What does that title mean? Anyway, this is my first Karen Hawkins book, which I purchased based on the plot and the endorsement by Julia Quinn. I have to think, however, that the endorsement is a general one, not necessarily for this book. That's not to say that it's a bad book--not at all--but it's not in league with JQ either.
The story is pleasant, has a bit of intrigue (especially with 2 villains, one for each lead), a hefty dose of laugh-out-loud humor, and nice couple. Chase is a bit selfish and spoiled, but also haunted (wrongly as it turns out). The reader can feel his despair and longing. Enter the ever-so-competent Harriet, who inspires him to get out of himself and look at life and family differently. Their relationship doesn't sizzle, but you can certainly see their growing respect and friendship. Chase is the one who really changes in the novel, with Harriet's changes being more of an awakening.
There are fun moments based on wrong identities, occasional farce, and warm, familial asides. The quotes at the beginning of each chapter do have a pattern, though it's not always obvious what they have to do with the chapter, and some are quite amusing. I don't know if this is a pattern with this series, but the gimmick could, if better executed, make these books distinctive similar to JQ's Lady Whistledown (though not as integrated into the plot).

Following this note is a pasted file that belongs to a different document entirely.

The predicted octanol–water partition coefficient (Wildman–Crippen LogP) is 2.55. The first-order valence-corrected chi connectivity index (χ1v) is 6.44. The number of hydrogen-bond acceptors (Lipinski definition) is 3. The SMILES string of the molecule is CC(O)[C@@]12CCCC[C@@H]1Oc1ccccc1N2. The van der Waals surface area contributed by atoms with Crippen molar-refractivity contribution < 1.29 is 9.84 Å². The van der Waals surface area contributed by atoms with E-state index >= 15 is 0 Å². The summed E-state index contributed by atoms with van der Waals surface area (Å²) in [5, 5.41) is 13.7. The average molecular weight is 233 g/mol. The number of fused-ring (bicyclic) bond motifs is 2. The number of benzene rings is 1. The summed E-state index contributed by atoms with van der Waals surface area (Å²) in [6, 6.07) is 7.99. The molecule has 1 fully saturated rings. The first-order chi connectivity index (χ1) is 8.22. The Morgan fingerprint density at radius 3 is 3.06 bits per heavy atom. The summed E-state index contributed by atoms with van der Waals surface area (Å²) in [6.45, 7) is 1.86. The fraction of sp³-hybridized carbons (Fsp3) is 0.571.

All in all, a nice book, but not up there with the best of them. If I could, I'd give it 3 & 1/2 stars. I was leaning toward 4 before I wrote this review, if only because of the laughter. But as I wrote it and remember how slow it was in the beginning, I think I'll wind up with 3 stars -- though 3 & 1/2 is truly more accurate. It's good enough that I'll read Hawkins' other books in this series; JQ hasn't led me astray before.